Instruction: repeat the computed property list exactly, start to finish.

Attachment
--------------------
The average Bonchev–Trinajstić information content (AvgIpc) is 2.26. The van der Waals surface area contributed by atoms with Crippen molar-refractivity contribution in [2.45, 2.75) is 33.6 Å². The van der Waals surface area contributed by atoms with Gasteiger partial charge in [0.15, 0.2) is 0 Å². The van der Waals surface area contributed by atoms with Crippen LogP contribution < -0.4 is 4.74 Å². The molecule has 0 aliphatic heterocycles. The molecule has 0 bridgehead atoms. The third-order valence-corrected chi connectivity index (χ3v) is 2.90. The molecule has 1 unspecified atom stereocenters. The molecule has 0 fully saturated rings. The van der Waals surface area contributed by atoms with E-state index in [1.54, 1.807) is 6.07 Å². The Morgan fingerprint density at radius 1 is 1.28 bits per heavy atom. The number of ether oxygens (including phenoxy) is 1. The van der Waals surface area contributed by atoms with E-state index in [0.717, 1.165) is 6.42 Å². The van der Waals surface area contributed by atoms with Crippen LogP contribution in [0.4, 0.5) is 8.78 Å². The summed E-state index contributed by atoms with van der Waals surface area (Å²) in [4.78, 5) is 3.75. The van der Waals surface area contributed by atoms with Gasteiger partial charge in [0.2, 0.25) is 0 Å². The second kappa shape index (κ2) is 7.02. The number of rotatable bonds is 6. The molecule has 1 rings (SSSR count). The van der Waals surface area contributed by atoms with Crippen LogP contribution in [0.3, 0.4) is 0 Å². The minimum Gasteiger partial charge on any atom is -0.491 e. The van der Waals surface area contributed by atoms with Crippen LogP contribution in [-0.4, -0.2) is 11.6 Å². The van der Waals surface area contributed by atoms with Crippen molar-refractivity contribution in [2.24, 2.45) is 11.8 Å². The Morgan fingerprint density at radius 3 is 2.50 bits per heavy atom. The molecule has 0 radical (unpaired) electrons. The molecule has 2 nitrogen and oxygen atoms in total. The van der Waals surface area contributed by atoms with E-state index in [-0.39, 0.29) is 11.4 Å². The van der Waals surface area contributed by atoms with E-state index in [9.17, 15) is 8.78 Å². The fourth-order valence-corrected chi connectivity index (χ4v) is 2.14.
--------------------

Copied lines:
The average Bonchev–Trinajstić information content (AvgIpc) is 2.26. The van der Waals surface area contributed by atoms with Crippen molar-refractivity contribution in [2.45, 2.75) is 33.6 Å². The van der Waals surface area contributed by atoms with Gasteiger partial charge in [0.15, 0.2) is 0 Å². The van der Waals surface area contributed by atoms with Crippen LogP contribution < -0.4 is 4.74 Å². The molecule has 0 aliphatic heterocycles. The molecule has 0 bridgehead atoms. The third-order valence-corrected chi connectivity index (χ3v) is 2.90. The molecule has 1 unspecified atom stereocenters. The molecule has 0 fully saturated rings. The van der Waals surface area contributed by atoms with E-state index in [1.54, 1.807) is 6.07 Å². The Morgan fingerprint density at radius 1 is 1.28 bits per heavy atom. The number of ether oxygens (including phenoxy) is 1. The van der Waals surface area contributed by atoms with E-state index in [0.717, 1.165) is 6.42 Å². The van der Waals surface area contributed by atoms with Crippen LogP contribution in [0.4, 0.5) is 8.78 Å². The summed E-state index contributed by atoms with van der Waals surface area (Å²) in [4.78, 5) is 3.75. The van der Waals surface area contributed by atoms with Gasteiger partial charge in [0.2, 0.25) is 0 Å². The second kappa shape index (κ2) is 7.02. The number of rotatable bonds is 6. The molecule has 1 rings (SSSR count). The van der Waals surface area contributed by atoms with Crippen LogP contribution in [0.3, 0.4) is 0 Å². The minimum Gasteiger partial charge on any atom is -0.491 e. The van der Waals surface area contributed by atoms with Crippen LogP contribution in [-0.4, -0.2) is 11.6 Å². The van der Waals surface area contributed by atoms with Crippen molar-refractivity contribution in [2.24, 2.45) is 11.8 Å². The Morgan fingerprint density at radius 3 is 2.50 bits per heavy atom. The molecule has 0 radical (unpaired) electrons. The molecule has 2 nitrogen and oxygen atoms in total. The van der Waals surface area contributed by atoms with E-state index in [-0.39, 0.29) is 11.4 Å². The van der Waals surface area contributed by atoms with E-state index in [9.17, 15) is 8.78 Å². The fourth-order valence-corrected chi connectivity index (χ4v) is 2.14.